Why Your Relationships Don’t Last Past the One-Year Mark
In Hump Day, award-winning psychotherapist and TV host Dr. Jenn Mann answers your sexiest questions — unjudged and unfiltered.
DEAR DR. JENN,
Most of my relationships last about a year to 18 months. I can’t seem to get past this point. I look around at my girl squad and so many of them are experiencing the same thing. What is going on and what can we do about it? —Petering Out
It is easy to get along in the honeymoon phase of a relationship. During the early stages, when we are falling in love, all we see is how alike we are and how wonderful our new partner is. We see our commonalities, not our differences. “You like pizza. I like pizza! We are so alike! We are perfect for each other!” We are merged. We feel like one person, a unit, a “we.”
The first time we see our differences, it may feel like a huge betrayal (“What do you mean you voted for him?”), because it marks the moment when we are thrown back into the reality of being two separate people with different thoughts and beliefs. This realization can be jolting. It is not uncommon for this experience to be the trigger for a couple’s first fight. And sometimes a first big fight is all it takes to really unravel a relationship that seemed like it was on the right path. If you’re stuck in a short-term relationship rut, where no one seems to stick it out long term, read on to see what might be going wrong.
Our Judgement Is All F—d Up
So much of the early stages of falling for someone is about projection, dopamine, and, later, oxytocin: all these hormones firing around and making us feel in love. It takes a while to truly know and love someone, flaws and all. And falling in love has actually been compared to being on drugs: It can impair our judgment, affect our perception, and make us more impulsive. To make matters worse, a University College London study found that falling in love actually impairs our critical thinking. Literally, once we get romantically close to someone, our brain suppresses our ability to assess their character and personality. But that blindness to the truth can’t last forever.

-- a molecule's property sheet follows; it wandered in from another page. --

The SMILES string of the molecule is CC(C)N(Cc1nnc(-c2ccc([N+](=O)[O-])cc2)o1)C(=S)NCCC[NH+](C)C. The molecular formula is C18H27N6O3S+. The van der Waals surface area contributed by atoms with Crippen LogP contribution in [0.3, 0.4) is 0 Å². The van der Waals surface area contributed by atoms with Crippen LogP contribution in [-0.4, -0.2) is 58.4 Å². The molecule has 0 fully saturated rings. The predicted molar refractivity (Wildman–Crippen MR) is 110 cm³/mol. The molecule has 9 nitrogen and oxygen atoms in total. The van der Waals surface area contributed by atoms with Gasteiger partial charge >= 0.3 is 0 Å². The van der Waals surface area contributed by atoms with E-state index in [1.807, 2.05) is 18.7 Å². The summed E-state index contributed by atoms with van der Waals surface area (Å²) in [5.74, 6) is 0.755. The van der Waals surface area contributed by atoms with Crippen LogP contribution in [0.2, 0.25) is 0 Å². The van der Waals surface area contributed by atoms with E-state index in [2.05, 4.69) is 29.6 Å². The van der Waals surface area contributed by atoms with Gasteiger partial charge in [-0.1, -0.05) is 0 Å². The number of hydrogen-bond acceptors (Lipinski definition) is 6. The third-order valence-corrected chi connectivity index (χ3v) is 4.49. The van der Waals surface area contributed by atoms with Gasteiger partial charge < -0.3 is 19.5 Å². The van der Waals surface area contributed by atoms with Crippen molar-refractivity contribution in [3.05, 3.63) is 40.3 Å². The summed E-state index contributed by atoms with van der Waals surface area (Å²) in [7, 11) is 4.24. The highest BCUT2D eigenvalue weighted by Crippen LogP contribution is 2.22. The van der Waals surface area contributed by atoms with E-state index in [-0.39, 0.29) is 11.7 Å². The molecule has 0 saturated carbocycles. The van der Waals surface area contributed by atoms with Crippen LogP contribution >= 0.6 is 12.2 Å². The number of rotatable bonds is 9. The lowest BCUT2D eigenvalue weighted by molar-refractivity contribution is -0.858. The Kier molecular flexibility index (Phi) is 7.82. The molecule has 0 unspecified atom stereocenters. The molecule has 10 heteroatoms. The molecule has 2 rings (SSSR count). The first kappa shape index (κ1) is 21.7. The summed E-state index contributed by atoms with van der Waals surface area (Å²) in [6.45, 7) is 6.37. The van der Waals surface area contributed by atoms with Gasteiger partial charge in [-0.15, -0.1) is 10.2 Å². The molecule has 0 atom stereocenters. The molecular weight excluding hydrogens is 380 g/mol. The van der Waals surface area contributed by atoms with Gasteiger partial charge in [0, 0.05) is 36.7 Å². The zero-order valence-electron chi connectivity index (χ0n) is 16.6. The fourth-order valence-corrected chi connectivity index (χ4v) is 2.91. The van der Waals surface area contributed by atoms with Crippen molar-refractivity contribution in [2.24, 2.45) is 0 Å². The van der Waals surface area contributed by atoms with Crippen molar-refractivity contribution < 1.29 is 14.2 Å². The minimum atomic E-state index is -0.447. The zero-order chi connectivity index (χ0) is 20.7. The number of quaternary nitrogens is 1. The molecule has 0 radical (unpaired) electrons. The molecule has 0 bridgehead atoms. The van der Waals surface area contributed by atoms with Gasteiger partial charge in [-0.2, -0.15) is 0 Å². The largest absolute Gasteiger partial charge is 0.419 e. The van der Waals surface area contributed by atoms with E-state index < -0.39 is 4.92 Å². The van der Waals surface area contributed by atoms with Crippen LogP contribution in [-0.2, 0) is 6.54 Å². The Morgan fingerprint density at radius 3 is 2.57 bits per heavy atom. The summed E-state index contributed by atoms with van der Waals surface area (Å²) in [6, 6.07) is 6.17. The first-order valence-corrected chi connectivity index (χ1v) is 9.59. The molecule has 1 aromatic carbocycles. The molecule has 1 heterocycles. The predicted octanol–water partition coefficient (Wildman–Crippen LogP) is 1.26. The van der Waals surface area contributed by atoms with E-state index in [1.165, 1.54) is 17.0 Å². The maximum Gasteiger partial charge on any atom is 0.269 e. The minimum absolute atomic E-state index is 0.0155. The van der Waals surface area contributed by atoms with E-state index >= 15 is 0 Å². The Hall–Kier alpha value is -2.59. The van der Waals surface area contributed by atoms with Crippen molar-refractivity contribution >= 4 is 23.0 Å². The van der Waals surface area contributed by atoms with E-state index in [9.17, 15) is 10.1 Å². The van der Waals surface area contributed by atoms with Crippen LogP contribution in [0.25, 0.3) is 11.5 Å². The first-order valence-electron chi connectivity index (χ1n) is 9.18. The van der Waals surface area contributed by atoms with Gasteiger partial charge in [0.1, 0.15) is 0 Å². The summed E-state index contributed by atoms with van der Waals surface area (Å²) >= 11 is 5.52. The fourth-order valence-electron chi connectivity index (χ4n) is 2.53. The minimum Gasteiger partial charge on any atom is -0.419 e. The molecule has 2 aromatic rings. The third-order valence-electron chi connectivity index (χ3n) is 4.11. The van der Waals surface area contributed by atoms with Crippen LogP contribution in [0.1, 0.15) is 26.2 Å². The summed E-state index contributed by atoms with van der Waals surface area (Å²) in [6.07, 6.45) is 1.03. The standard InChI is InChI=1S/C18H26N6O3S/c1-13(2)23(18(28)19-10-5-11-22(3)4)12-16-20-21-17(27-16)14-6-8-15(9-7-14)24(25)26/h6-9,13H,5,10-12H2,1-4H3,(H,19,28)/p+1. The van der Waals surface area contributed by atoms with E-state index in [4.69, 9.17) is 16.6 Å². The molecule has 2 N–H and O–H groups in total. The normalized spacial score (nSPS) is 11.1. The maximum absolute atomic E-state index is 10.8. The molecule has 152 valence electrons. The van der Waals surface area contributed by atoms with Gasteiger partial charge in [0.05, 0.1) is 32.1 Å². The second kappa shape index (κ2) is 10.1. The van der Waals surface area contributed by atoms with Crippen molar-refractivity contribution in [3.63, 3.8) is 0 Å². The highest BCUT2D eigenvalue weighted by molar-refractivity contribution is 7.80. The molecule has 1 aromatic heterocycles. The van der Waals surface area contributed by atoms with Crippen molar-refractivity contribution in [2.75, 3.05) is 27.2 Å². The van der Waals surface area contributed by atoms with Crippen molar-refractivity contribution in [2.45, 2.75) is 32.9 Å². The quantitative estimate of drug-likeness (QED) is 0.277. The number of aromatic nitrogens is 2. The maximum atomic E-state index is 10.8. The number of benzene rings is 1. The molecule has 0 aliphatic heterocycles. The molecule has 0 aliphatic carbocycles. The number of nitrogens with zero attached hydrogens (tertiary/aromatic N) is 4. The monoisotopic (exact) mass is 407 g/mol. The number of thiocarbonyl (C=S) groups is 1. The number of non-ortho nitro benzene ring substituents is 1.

We Unconsciously Pick Our Parents
Our brain seeks to re-create the conditions of our childhood, so that we can correct them. This requires our romantic partners to have our caregivers' negative traits, which means they are bound to reopen our most sensitive wounds. In order for this unconscious process to play out, the person we pick has to be someone who stirs a deep sense of recognition within us, someone who makes our unconscious believe they can make up for the wounds of the past.
Our unconscious mind does not know the difference between past, present and future. It is always trying to heal old wounds in current time. When our lover triggers old hurt, disappointment or trauma from our past, our reactions tend to be intense and emotional. In order to have a long-term relationship, we have to work together with our partner in a very conscious way to help each other heal. Most people do not recognize that and as a result we tend to trigger each other in very painful ways.
We Get Past All the Projection
Sometime between six and 18 months into the relationship we move past the honeymoon stage which is all about projection when we fill in the blanks we don’t know about someone with our fantasies and hopes. When the reality of our partner’s behavior and preferences emerges, it typically generates disappointment and anger, because there is not going to be perfect alignment in all areas, as we had hoped. It takes a lot of emotional maturity and great communication skills to work through these differences.
We Stop Being on Our Best Behavior
In the beginning of a relationship we are all at our most charming, easy-going and impressive. An important part of relationship longevity is the ability to tolerate one another’s bad moods and annoying habits. These don’t tend to come out until you have been in a relationship for a year. For another example, consider suspending your hatred of the outdoors to go on a camping trip with someone you just started dating. Look how fun and chill you are! Trees! Bugs! Eventually when you develop a real connection — and trust — you’re going to come clean about your preference for all-boutique-hotel travel, and you two may no longer be a match.